Last week, the Chief Justice told an audience in Riverside, “There is a presumption, somehow, in the capitol in Sacramento that the judicial branch is where it is now, with courtrooms closed and less services . . . because somehow, somehow, we mismanaged ourselves into the situation. . . . I have to remind them, ‘You took $1.5 billion from us,’ that’s how we’re here. . . .”
We agree. Yes, the executive branch and the Legislature think that the judiciary has mismanaged its money. The Governor himself has said so. And yes, we’re not getting the funding we need to perform our basic functions. We need only count the number of shuttered courtrooms for proof of that sad fact.
But there is a link between these two points. We’re not getting adequate funding precisely because we’re perceived to have mismanaged our money. That’s why, whether you like the AOC or not, it’s vital that we all support Assembly Member Reggie Jones-Sawyer’s call for a complete audit of the AOC. Regardless of its outcome, it would go a long way to restore our credibility with the other branches of government and bolster our appeal for better funding.
We note with concern the lack of enthusiasm with which the Chief Justice greeted the news of the audit proposal. The Chief Justice issued a statement in which she complained of “a fourth AOC audit in three years.”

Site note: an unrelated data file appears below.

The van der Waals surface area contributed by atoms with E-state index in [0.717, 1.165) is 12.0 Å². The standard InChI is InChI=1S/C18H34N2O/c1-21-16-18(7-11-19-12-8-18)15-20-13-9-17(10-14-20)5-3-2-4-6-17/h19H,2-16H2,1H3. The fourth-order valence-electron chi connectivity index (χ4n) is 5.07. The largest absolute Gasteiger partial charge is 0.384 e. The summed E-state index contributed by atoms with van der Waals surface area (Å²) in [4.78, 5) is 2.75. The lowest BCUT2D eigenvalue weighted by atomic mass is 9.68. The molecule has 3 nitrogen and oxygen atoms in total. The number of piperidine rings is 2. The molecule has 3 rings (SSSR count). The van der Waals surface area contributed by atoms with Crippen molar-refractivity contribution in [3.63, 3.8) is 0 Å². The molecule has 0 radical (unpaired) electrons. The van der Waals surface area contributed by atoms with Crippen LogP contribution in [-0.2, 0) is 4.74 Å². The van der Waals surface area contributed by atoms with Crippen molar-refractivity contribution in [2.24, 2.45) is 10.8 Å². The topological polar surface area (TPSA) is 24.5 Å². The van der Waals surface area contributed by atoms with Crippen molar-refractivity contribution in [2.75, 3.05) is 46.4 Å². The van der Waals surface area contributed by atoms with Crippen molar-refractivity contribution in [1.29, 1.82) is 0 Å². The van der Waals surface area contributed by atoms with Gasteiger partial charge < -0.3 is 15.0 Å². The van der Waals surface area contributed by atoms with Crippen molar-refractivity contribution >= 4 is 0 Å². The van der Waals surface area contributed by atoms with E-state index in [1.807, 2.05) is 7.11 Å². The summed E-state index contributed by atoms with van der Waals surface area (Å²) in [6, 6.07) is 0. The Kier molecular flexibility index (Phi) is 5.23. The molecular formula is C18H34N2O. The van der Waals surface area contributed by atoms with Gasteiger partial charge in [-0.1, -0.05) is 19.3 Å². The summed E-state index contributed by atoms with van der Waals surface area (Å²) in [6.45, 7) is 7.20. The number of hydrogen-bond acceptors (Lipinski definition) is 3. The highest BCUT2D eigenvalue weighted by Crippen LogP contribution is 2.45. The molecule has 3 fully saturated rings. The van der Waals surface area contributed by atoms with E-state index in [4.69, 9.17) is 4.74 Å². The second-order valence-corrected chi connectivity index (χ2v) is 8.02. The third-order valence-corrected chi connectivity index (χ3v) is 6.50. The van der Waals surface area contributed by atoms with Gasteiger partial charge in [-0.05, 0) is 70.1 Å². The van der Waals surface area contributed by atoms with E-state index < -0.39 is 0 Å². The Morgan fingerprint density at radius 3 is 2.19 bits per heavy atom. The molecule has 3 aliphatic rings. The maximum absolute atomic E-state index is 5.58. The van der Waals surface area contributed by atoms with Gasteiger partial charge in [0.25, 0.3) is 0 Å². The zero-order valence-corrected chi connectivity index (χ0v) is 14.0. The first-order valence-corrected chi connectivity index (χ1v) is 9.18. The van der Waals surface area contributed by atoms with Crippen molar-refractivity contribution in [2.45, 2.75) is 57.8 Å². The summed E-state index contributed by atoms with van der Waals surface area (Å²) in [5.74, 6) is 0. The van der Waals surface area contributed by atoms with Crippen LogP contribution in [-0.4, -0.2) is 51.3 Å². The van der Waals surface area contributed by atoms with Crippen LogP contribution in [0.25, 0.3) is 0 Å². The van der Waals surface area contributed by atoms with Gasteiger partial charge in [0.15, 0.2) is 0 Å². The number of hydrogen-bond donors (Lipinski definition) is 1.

We take it that she is counting among those audits the 2011 review of the CCMS project by the State Auditor [available at this link]. That audit found that the AOC planned the project poorly, entered into unfavorable contracts, failed to conduct a meaningful cost-benefit analysis, and provided misleading information to the Legislature. This audit led to the termination of the program, saving the taxpayers well over $1 billion.
Perhaps the Chief Justice is including among these four audits the August 2012 Pegasus Global Holdings audit of the Court Capital Construction Program [available at this link]. That report concluded (at p. 5) that “there is no universal agreement or understanding within the Program (at any level) as to the ultimate Owner of the Program. Thus, the actual Owner [the Judicial Council] may not be exercising its responsibility to examine and make crucial funding decisions from a program perspective.”